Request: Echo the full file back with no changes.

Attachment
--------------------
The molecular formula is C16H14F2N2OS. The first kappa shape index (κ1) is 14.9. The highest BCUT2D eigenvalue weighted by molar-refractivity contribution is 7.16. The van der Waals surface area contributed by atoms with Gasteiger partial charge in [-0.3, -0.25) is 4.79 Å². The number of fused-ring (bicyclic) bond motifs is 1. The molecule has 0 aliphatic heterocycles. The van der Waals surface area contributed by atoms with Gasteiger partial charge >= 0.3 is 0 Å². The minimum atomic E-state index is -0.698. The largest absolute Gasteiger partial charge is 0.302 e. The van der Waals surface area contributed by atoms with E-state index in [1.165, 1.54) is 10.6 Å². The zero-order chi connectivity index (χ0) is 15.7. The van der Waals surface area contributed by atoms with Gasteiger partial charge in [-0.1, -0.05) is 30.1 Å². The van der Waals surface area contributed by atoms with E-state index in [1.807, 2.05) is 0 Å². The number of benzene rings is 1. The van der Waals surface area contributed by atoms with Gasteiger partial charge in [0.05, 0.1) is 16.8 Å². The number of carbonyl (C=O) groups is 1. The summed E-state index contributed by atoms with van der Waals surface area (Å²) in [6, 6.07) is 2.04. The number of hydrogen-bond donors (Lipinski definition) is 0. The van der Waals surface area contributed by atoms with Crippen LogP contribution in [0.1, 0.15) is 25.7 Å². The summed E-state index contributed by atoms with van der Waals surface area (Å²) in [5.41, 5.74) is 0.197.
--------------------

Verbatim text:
The molecular formula is C16H14F2N2OS. The first kappa shape index (κ1) is 14.9. The highest BCUT2D eigenvalue weighted by molar-refractivity contribution is 7.16. The van der Waals surface area contributed by atoms with Gasteiger partial charge in [-0.3, -0.25) is 4.79 Å². The number of fused-ring (bicyclic) bond motifs is 1. The molecule has 0 aliphatic heterocycles. The van der Waals surface area contributed by atoms with Gasteiger partial charge >= 0.3 is 0 Å². The minimum atomic E-state index is -0.698. The largest absolute Gasteiger partial charge is 0.302 e. The van der Waals surface area contributed by atoms with E-state index in [1.165, 1.54) is 10.6 Å². The zero-order chi connectivity index (χ0) is 15.7. The van der Waals surface area contributed by atoms with Gasteiger partial charge in [-0.1, -0.05) is 30.1 Å². The van der Waals surface area contributed by atoms with E-state index in [1.807, 2.05) is 0 Å². The number of benzene rings is 1. The van der Waals surface area contributed by atoms with Gasteiger partial charge in [0.05, 0.1) is 16.8 Å². The number of carbonyl (C=O) groups is 1. The summed E-state index contributed by atoms with van der Waals surface area (Å²) in [6, 6.07) is 2.04. The number of hydrogen-bond donors (Lipinski definition) is 0. The van der Waals surface area contributed by atoms with Crippen LogP contribution in [0.1, 0.15) is 25.7 Å². The summed E-state index contributed by atoms with van der Waals surface area (Å²) in [5.41, 5.74) is 0.197.